In the simplest of terms, the health of a company’s bottom line depends on building up revenue and driving down costs. At the intersection of it all are CFOs and other financial executives. Their roles have become increasingly sophisticated in recent years, moving beyond the preparation of financial statements to include strategy and critical thinking, as well as the ability to see around corners and stay in front of challenges that may lie ahead.
Fortunately for area companies, North Texas is blessed with an abundance of talent in the finance arena, as exemplified by the 29 finalists in our 2019 Financial Executives Awards program, presented in partnership with the Association for Corporate Growth, the Dallas CPA Society, and Financial Executives International. Serving as expert judges this year were Daniel Boarder of Whitley Penn, Jason Brent Freeman of Freeman Law PLLC, Nicole Phelan of BG Staffing Inc., Timothy Scott Pike of Howard LLP, Deborah Southwell of Queen’s Winery, and William Swart of Perkins Coie.
Let’s get to the winners:
Goosehead Insurance Agency
Outstanding CFO: Midsized Public Company
In 2012, Mark Colby was at EY doing M&A due diligence work and loving his job. Then he got an offer from Mark Jones, CEO of Goosehead Insurance, where he had previously worked as an intern. “Even though I was off to a successful career at EY, the decision was a no-brainer for me,” Colby says. Understandably so. The tech-based company has experienced tremendous growth and, last year, went public, becoming the top non-healthcare IPO in 2018. “Success is contagious,” Colby says. “If those around you are having success, you’ve built a team that will run through walls for you when times get tough.”
Finalist: Carol Stuckley, Healthcare Payment Specialists
UT Southwestern Medical Center
Outstanding CFO: Large Nonprofit
In his 16 years at UT Southwestern Medical Center, Michael Serber has played a key role in quadrupling the center’s top-line revenue from about $750 million to well over $3 billion per year. More recently, he created the financial framework for the launch of Southwestern Health Resources, implemented a comprehensive financial technology initiative called “Project Reboot,” and helped expand UTSW’s Peter O’Donnell Jr. Brain Institute and Harold C. Simmons Comprehensive Cancer Center. “Strong employee engagement is critical when rolling out new ventures and growing at the pace we’ve maintained,” Serber says. Additionally, “contingency planning and developing alternative strategies are important to task completion. Nothing ever goes as planned.”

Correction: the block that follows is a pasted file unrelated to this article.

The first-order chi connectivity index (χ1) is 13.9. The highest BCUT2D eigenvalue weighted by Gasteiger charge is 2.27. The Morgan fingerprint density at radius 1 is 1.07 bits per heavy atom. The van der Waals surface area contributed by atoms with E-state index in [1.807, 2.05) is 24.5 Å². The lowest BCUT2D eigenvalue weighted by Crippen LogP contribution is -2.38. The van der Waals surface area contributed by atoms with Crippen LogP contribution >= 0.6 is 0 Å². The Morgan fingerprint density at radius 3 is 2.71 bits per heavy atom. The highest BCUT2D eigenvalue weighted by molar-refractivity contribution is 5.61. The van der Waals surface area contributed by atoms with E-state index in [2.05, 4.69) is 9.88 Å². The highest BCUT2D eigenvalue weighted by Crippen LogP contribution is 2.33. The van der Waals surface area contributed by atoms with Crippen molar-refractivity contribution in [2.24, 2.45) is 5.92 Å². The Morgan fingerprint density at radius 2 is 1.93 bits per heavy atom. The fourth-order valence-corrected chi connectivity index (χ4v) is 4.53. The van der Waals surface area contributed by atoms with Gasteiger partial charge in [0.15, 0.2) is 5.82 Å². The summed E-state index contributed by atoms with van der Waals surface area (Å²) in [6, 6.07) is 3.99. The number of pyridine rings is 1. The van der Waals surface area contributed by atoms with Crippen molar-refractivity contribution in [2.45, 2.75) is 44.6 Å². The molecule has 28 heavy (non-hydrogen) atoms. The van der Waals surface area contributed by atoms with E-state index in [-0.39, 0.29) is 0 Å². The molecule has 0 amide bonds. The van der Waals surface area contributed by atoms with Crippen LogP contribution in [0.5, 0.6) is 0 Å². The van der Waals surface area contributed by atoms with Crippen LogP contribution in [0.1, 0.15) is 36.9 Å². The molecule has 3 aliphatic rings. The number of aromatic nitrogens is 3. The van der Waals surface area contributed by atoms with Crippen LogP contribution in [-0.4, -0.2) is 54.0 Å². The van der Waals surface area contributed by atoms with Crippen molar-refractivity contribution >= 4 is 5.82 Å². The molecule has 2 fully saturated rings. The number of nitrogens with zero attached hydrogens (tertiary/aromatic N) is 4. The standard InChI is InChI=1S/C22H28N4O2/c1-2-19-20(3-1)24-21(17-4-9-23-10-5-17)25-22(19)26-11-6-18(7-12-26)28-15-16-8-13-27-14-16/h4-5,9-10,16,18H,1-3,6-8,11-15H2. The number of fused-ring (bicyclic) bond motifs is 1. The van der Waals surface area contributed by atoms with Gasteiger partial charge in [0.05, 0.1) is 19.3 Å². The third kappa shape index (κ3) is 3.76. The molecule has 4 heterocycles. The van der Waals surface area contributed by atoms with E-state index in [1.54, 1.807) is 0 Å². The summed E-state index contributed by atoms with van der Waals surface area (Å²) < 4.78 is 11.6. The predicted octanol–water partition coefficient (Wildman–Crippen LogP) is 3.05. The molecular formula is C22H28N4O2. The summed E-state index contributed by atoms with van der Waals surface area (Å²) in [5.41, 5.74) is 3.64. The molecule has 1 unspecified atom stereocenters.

Square 1 Restaurants
Outstanding CFO: Midsized Private Company
Square 1 Restaurants is a $48 million, private equity-owned company that operates 44 Dairy Queen restaurants in Texas. Debra Wood was hired as CFO three years ago to do a corporate restructuring and shore up the bottom line. In 2018, she wrapped up a bankruptcy that lasted just eight months and closed underperforming stores to lower overhead by 40 percent and increase EBITDA by 25 percent. Wood also implemented new systems and tools to gain efficiencies. Through it all, she has focused on creating a culture of collaboration and fun. “I set achievable targets to positively motivate the team and keep us moving forward,” she says.
Finalists: Allan Frank, Homepro Operating LLC; Stu Grubbs, Nature Nate’s; and Stormy Patton of Ricochet Fuel Distributors
Outstanding CFO: Large Private Company
Craig Storey became employee No. 19 when he joined Varidesk four years ago. Today, the company known for its sit-stand desks has more than 300 employees. Storey and his team have played a critical role in its growth, recently restructuring Varidesk’s global supply chain, benefits packages, global merchant bank and cybersecurity relationships, and credit and collections processes. He also helped launch the company’s European operations and acquire Stand2Learn. A key strategy? “Fail fast,” Storey says. “We take calculated risks without getting married to specific plans of action.”
Finalists: Ted Croft, Studio Movie Grill; Scott Gressett, Oceans Healthcare; and David Rieck, VAR Technology Finance
Outstanding CFO: Large Public Company
Scott Beasley spent almost six years in the Dallas office of McKinsey & Co., serving global and local clients in the transportation, energy, and industry sectors, before joining Dallas-based Trinity Industries in 2014. Four years later, he helped lead the company’s spin-off of Arcosa Inc., a $1.5 billion provider of infrastructure products and services in the construction, energy, and transportation fields. The process took less than 11 months, says Beasley, now Arcosa’s CFO. “We inherited a tremendous legacy from Trinity Industries, and it’s fulfilling to build on that foundation,” he says.